Today is Holy Saturday, a day of silence, a day of waiting, and a day of trusting. This day we remember how Christ trusted in the promise of God, His Father, following His will into death on the Cross, then into the grave. We know we will celebrate His glorious Resurrection and the fulfillment of God's promise tomorrow, but today we are still waiting. We are still lying in the tomb with Jesus.
How important it is to trust God, and by doing so, He can lead us if we dare to follow Him. We have nailed our sins to the Cross with our Lord, and now we have laid them in His tomb. Yes, we do trust Him with our daily lives, but we must not forget to trust Him with our failures and sins as well.
During my faith journey, there have been times, I've had a bit of a love/hate relationship with the Sacrament of Reconciliation. I knew I needed to go, but it was a bit scary to tell my faults and failures "out loud" to a priest. I would wonder what he would think of me. I felt embarrassed and found ways to justify why my sins. Perhaps they were not as bad as I thought they were—So, why then even confess them? I'd think that I was a good person and a follower of Christ's teachings, so how bad could I really be? Well, after all, I was thirteen at the time.
This denial of sin does contain an element of pride, but I believe it has far more to do with a lack of trust. Somewhere deep inside, we feel as though we are unforgivable. Our faults and failings are so immense that we could never get to the bottom of them all, never mind know where even to start confessing them. We judge ourselves unworthy, and we hold ourselves away from the Sacrament of Forgiveness without stopping to think how Jesus might feel about all of this.
Friends, our Lord Jesus died a horrible death on the Cross to forgive ALL our sins, not just the ones we think are forgivable. His mercy is far greater than we think it is, far beyond our understanding. Because many people didn't understand this, Jesus gave His message of mercy to Saint Faustina, along with a most beautiful and powerful prayer, the Chaplet of Divine Mercy, to help us draw closer to Him again. In the year 2000, Saint Pope John Paul II established the first Sunday after Easter as the Feast of Divine Mercy to celebrate and implore God's mercy for the whole Church—together.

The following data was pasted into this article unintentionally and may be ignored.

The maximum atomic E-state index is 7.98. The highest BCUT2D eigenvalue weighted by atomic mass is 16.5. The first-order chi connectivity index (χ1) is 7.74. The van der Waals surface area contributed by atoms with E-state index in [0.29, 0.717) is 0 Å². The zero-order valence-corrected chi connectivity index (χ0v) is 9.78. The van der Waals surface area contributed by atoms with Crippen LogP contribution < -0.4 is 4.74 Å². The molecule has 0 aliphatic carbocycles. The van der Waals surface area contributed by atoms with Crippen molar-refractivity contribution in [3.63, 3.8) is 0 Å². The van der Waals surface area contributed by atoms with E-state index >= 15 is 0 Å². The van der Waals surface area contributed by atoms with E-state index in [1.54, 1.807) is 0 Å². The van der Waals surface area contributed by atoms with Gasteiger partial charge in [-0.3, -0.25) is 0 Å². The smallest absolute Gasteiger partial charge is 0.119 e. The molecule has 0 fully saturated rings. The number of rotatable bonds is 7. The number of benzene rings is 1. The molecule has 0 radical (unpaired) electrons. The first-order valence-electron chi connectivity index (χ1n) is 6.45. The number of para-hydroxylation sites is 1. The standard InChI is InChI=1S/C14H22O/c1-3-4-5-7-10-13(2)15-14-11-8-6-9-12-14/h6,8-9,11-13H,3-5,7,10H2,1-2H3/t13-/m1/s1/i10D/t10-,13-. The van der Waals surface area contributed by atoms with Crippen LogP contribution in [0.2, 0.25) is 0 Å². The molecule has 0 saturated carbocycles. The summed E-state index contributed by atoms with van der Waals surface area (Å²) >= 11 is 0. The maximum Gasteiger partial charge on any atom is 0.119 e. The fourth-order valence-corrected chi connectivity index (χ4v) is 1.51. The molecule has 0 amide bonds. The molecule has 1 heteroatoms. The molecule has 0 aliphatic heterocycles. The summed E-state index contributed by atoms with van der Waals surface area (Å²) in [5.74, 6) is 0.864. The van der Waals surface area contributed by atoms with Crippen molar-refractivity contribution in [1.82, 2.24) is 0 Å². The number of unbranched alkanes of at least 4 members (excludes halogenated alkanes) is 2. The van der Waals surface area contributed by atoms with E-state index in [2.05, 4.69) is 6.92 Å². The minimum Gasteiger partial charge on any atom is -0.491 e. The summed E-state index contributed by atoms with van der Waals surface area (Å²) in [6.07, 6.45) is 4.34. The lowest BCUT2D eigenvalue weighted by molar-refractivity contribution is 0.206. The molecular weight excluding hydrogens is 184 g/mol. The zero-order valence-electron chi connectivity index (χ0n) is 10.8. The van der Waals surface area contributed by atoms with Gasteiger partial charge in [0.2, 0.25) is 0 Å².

The Feast of Divine Mercy is a beautiful conclusion to the celebrations of Easter week. May I recommend that you take time today, as you rest with Christ, to reflect on how God's mercy and forgiveness have touched your life? Consider, too, the areas of your life where you need God's love and grace. On Divine Mercy Sunday, go to your parish and celebrate this great feast and participate with a joyful, thankful heart.
Question of the Day: Today, will you wait in prayer, quietly contemplating Jesus in the tomb and awaiting His glorious Resurrection?
Prayer: Lamb of God, sacrificed for our sins, we adore You. Amen.